Options to move elementary pupils studied in North Allegheny

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Moving students out of Franklin Elementary School in Franklin Park to relieve crowding will be a challenge, North Allegheny School District administrators have told board members.

Most of the Franklin students live very close to the school, Roger Botti, supervisor of transportation and operations, told the board at its Oct. 23 meeting.

That means that many of them would have to travel farther to school than they do now, he said.

"We are going to have to pull students from relatively close to the school," he said. "We could move all kids from the outlying areas and still not have enough."

The school district is studying two scenarios for a redistricting plan that would affect students in all seven of the district's elementary schools and its three middle schools.

The redistricting is necessary because Franklin Elementary and Ingomar Middle School, also in Franklin Park, are near or above capacity. Other schools, especially Peebles and Hosack elementaries, both in McCandless, are under-used because of their proximity to the district's borders, Mr. Botti said.

Each of the scenarios would move about 400 students.

The first scenario would move each school's attendance area westward. Under that scenario, Franklin's enrollment would decrease from 515 to 397 students. The school has a maximum capacity of 550 students.

This scenario would move students in these areas: Nicholson Road and Settler's Walk would go from Franklin to Ingomar; south of West Ingomar Road, from Ingomar to McKnight; Perrymont, from McKnight to Peebles; Ingomar and Kummer roads, from Peebles to Hosack; and the area north of Ferguson Road, from Hosack to Peebles.

The second scenario would use major roadways, such as McKnight Road and Interstate 79, as boundaries between attendance areas. Franklin's enrollment would decrease to 396 under that plan.

Students in these areas would be affected in the second scenario: south of McAleer Road and east of Interstate 79, from Franklin to Ingomar; Nicholson Road, from Franklin to Marshall; north of Sloop Road, from Ingomar to McKnight; east of Route 19's "Pine Creek Hill," from McKnight to Hosack; Ferguson and Sample roads, from Hosack to Peebles; and west of McKnight Road, from Peebles to McKnight.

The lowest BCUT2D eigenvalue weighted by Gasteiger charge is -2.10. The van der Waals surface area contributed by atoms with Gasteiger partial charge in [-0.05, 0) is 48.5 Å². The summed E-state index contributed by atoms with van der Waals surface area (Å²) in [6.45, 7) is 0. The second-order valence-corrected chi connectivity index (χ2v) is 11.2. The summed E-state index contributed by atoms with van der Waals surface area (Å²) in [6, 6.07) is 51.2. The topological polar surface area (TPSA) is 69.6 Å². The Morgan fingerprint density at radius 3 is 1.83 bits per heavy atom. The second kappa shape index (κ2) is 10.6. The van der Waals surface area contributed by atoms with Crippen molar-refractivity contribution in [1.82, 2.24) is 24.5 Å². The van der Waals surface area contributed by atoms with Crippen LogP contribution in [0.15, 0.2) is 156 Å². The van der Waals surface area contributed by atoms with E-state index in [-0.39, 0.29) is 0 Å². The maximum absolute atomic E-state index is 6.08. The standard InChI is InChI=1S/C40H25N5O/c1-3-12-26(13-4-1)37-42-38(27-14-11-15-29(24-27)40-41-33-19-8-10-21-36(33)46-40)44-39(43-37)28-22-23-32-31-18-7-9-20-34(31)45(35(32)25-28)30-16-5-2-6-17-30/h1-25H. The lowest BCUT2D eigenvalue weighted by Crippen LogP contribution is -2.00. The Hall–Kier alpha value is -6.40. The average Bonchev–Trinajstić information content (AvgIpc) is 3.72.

McKnight is the only other elementary school that would see an enrollment decrease. At 813 students this year, it is the district's largest elementary school.

A third scenario would be a hybrid of the other two options, Mr. Botti said.

Focus groups will meet in November and December to present the scenarios in detail and hear parent comments.

The meeting schedule is: Wednesday at Ingomar Elementary; next Thursday at Peebles for Peebles and Hosack; Nov. 11 at Ingomar Middle for all middle school parents; Nov. 14 at Franklin; Dec. 3 at McKnight; and Dec. 9 at Marshall for Marshall and Bradford Woods.

All meetings will be held from 7 to 8:30 p.m. and will be specific for that attendance area, said Robert Scherer, assistant superintendent.

The administration will recommend a redistricting plan in January and is asking the board to act on the proposal Feb. 19. The transition process will begin in March.

Superintendent Raymond Gualtieri said some attendance areas will have to be split between middle schools because of the lack of space. "The only way we can do that is if we move the Marshall building to the Ingomar campus and the Ingomar school to Marshall."

Board member Libby Blackburn said that, although Ingomar Middle School is considered to be over capacity, the students do not notice.

"My children have never once said that they thought there were too many kids," she said. "It is not overstuffed. They have not once complained about anything."

Mrs. Blackburn noted that redistricting may be a tough sell to parents.

"Kids are very resilient. I think the parents are not," she said.

Resident Allyson Minton of McCandless asked board members to make sure they know the exact capacity of each building before redistricting.

"Make sure your data is sound, not easy, not convenient, but as sound as it can be," she said. "The people on the ground in these buildings are wonderful people. I believe they have answers to your questions."

Chris Disque, also of McCandless, said the district needs a better system to project enrollment, noting that five-year projections are often too low.

"Obviously, we are not picking up something that is happening to our population. I think we have enough evidence, enough years, to have our actuals exceed our five-year projections ... that we have enough to see what we are missing," he said. "It would behoove us to try to do more than what we have done in that area."

Sandy Trozzo, freelance writer: suburbanliving@post-gazette.com.


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